How do I know if I really need object oriented programming?

Published on 2021-03-30.

It's easy to determine if you really need the object oriented paradigm, you just need to look for the things that you can only do with object oriented programming and then ask yourself whether you really need that. It's called "The Three Pillars of Object-Oriented Programming". If you don't use all three at the same time, then you're not doing object oriented programming and you don't need it.

The "three pillars" of object oriented programming are:

The usage of encapsulation alone, i.e., defining and using classes, but making no use of either inheritance or polymorphism, is referred to as "object based programming", it is not truly "object oriented programming", you need to be using all three of the pillars.

Encapsulation

In general the term "encapsulation" refers to the placing data and functions within a class. You "encapsulate", i.e. wrap, the data and the functions.

The result is that you have implemented the conceptual notion of "an abstract data type" and "data hiding".

Inheritance

Inheritance is the mechanism by which one class "inherits" the properties and methods of another class.

This is in contrast to copying and pasting code from one function into another because you need the same basic functionality, yet at the same time you need to expand the second function with further capabilities.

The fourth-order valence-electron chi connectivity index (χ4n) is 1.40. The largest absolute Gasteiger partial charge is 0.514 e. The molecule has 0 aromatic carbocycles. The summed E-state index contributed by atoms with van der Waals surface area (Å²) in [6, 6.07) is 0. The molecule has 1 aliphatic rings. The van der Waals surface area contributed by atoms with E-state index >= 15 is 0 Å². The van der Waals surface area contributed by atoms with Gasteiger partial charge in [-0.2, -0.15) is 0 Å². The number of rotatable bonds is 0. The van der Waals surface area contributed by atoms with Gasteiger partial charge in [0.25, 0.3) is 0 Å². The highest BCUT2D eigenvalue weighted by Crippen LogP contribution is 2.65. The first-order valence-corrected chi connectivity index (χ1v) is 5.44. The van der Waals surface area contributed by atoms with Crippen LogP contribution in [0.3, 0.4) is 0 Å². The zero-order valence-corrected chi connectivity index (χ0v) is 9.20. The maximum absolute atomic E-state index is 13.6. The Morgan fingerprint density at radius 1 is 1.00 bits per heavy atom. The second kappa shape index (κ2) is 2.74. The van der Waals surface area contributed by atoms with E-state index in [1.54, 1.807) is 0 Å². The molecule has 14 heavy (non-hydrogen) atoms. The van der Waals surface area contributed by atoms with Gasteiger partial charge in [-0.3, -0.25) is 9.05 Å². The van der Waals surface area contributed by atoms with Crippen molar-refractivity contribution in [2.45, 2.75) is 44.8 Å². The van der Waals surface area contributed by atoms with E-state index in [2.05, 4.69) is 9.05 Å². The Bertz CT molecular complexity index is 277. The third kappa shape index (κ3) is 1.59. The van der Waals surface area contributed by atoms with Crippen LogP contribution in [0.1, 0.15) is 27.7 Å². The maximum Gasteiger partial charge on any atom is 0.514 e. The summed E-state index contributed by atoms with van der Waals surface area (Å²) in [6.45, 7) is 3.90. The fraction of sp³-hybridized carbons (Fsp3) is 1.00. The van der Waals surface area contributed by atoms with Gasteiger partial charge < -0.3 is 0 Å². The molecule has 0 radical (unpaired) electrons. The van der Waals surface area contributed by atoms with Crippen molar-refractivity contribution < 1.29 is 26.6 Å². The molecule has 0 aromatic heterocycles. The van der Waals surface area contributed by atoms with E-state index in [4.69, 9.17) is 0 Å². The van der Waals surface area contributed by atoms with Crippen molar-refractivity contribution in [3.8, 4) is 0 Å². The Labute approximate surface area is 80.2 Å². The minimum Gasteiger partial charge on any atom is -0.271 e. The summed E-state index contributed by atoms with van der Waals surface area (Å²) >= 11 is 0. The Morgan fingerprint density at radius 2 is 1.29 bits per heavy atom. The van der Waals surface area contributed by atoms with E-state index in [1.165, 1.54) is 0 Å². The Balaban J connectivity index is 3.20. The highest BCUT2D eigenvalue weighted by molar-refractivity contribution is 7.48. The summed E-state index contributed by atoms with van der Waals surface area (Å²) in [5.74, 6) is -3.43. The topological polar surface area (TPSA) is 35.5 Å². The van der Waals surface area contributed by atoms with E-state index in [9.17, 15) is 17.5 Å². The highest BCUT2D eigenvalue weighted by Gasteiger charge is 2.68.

In programming you should avoid repeating yourself. The way it is handled correctly in procedural programming is to split up the functions into smaller pieces and then pass the result of the first function into a variable or an array and then pass that into the new function. You generally want to avoid calling one function from within another.

In object oriented programming you can do inheritance.

Polymorphism

Polymorphism (Greek for "many forms") refers to the ability where methods from various classes do similar things and therefore should have similar names. Polymorphism is essentially a solution that enables numerous classes with different functionalities to execute or share a common interface.

We use an "interface" when we want to implement polymorphism. An interface is similar to a class except that it cannot contain code. An interface is like a blueprint for other classes. We define method names and arguments in the interface class, but not the contents of the methods. The classes that then executes the interface MUST execute all methods characterized by the interface.

Do you need any of that?

If you don't need the three pillars of object oriented programming, then there is no reason to roll out an object oriented setup.

If you are just using classes without implementing these three features, then you are actually just doing procedural programming, only with classes to encapsulate your functions. That's fine, nothing wrong with that, you just need to know that you're not doing object oriented programming and you can stop worrying about it.